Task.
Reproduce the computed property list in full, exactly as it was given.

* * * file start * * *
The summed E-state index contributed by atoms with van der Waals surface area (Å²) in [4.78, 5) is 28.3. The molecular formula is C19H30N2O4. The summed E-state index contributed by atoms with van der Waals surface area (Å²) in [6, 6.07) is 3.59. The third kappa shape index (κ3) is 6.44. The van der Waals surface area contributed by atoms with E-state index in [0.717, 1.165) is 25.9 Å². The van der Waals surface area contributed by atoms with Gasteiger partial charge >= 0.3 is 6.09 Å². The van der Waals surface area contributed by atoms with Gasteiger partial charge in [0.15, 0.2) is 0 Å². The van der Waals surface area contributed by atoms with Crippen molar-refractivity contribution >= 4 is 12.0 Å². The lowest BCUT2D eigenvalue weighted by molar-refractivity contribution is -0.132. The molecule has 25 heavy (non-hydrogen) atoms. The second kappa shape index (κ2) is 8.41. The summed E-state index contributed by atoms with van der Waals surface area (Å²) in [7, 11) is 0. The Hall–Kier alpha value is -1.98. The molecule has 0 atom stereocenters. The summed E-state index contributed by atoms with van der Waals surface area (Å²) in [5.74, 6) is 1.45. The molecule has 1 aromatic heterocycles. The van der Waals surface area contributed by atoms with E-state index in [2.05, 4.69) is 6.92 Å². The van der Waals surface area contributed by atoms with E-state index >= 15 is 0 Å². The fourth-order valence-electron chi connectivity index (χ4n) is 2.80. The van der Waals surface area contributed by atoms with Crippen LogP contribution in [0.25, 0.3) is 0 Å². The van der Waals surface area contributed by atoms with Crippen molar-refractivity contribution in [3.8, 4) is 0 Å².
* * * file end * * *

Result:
The summed E-state index contributed by atoms with van der Waals surface area (Å²) in [4.78, 5) is 28.3. The molecular formula is C19H30N2O4. The summed E-state index contributed by atoms with van der Waals surface area (Å²) in [6, 6.07) is 3.59. The third kappa shape index (κ3) is 6.44. The van der Waals surface area contributed by atoms with E-state index in [0.717, 1.165) is 25.9 Å². The van der Waals surface area contributed by atoms with Gasteiger partial charge >= 0.3 is 6.09 Å². The van der Waals surface area contributed by atoms with Gasteiger partial charge in [0.15, 0.2) is 0 Å². The van der Waals surface area contributed by atoms with Crippen molar-refractivity contribution >= 4 is 12.0 Å². The lowest BCUT2D eigenvalue weighted by molar-refractivity contribution is -0.132. The molecule has 25 heavy (non-hydrogen) atoms. The second kappa shape index (κ2) is 8.41. The summed E-state index contributed by atoms with van der Waals surface area (Å²) in [7, 11) is 0. The Hall–Kier alpha value is -1.98. The molecule has 0 atom stereocenters. The summed E-state index contributed by atoms with van der Waals surface area (Å²) in [5.74, 6) is 1.45. The molecule has 1 aromatic heterocycles. The van der Waals surface area contributed by atoms with E-state index in [2.05, 4.69) is 6.92 Å². The van der Waals surface area contributed by atoms with E-state index >= 15 is 0 Å². The fourth-order valence-electron chi connectivity index (χ4n) is 2.80. The van der Waals surface area contributed by atoms with Crippen LogP contribution in [0.25, 0.3) is 0 Å². The van der Waals surface area contributed by atoms with Crippen molar-refractivity contribution in [3.8, 4) is 0 Å².